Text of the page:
The same could be said every year, but the 2023 inductees into the Lake of the Ozarks Shootout Bob Morgan Memorial Hall of Fame have been a long time coming. And—as of this evening during a gathering at Captain Ron’s Bar and Grill in Sunrise Beach, Mo., to announce the new Hall of Fame class and celebrate the debut of the 35th anniversary event program produced by Showcase Publishing—the wait is over.
The 2023 Lake of the Ozarks Shootout Bob Morgan Memorial Hall of Fame class, which includes DCB’s Tony Chiaramonte, is going to be inducted during next month’s 35th anniversary event presented by Performance Boat Center. Photo by Pete Boden/Shoot 2 Thrill Pix
Take Randy Kelly, the founder of Kelly’s Port who volunteered at the very first shootout 35 years ago, or DCB Performance Boats owners group partner Tony Chiaramonte, who has driven dozens of DCB catamarans down the course at speeds beyond 160 mph and continued to the support the event for close to 15 years, all the while traveling from California to do so.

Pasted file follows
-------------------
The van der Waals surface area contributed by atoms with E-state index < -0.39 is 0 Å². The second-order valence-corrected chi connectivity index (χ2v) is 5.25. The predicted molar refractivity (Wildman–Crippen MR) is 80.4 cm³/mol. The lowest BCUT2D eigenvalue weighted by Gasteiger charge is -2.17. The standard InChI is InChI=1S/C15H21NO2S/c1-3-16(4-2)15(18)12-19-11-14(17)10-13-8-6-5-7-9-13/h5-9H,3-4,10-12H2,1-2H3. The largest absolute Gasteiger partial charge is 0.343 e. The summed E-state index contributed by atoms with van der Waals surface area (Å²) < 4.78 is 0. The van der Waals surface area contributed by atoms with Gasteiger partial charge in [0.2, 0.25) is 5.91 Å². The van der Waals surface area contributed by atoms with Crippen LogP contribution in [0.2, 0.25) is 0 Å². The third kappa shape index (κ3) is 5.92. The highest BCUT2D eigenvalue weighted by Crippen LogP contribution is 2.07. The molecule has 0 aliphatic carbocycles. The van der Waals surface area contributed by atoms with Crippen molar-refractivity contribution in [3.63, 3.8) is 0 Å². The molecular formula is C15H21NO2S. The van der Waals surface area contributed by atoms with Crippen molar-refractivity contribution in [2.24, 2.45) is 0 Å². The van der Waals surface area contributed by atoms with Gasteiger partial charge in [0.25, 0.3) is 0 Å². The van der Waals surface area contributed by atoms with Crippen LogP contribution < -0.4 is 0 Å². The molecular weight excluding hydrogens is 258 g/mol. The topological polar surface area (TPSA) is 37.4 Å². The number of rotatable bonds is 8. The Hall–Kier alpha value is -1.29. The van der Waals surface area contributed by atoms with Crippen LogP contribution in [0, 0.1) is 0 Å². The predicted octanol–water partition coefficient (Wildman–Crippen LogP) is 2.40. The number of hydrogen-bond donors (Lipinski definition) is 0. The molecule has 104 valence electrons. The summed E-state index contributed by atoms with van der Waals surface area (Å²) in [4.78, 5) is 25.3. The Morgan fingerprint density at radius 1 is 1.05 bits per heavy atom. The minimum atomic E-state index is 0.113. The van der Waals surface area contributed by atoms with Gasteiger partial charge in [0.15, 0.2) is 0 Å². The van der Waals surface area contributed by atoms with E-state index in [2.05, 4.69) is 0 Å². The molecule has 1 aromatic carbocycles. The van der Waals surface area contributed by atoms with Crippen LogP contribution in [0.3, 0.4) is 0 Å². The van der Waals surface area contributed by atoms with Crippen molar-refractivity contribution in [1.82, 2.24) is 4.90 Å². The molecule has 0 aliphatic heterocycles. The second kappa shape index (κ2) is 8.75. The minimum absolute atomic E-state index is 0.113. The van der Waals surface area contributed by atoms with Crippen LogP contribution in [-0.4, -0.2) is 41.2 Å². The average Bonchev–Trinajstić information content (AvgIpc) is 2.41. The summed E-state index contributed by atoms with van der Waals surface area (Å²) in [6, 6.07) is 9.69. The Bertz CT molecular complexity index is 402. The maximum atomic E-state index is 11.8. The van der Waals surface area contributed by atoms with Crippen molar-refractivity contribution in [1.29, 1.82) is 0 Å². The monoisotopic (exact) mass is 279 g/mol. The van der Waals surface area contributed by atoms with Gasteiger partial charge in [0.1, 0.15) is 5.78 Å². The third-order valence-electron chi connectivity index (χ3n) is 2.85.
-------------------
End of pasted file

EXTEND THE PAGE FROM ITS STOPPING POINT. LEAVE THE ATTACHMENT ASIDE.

Then there’s the dedicated group of volunteers that take the challenging task of registration and make it as smooth as possible, not to mention the venerable John Crabtree, the owner of Rough Water Dock who donates a ton of time in order to get the course just right.
For more detail on the members of the class of 2023 who are going to be inducted during a dinner ceremony scheduled for Tuesday evening (August 22) at the Lighthouse in Sunrise Beach, keep reading. It’s clear that the 11th annual Bob Morgan Memorial Hall of Fame features an excellent mix of inductees.
A Cross-Country Crusader
Starting with the public face of DCB Performance Boats because he’s participated in the event by driving at least one rather fast boat along the course every year since 2010, Tony Chiaramonte, the man who delivers pretty much every DCB to the Southern California-based company’s demanding and devoted customers, is taking his rightful place next to the fastest folks to ever run a boat in the Midwest’s most popular performance boating event.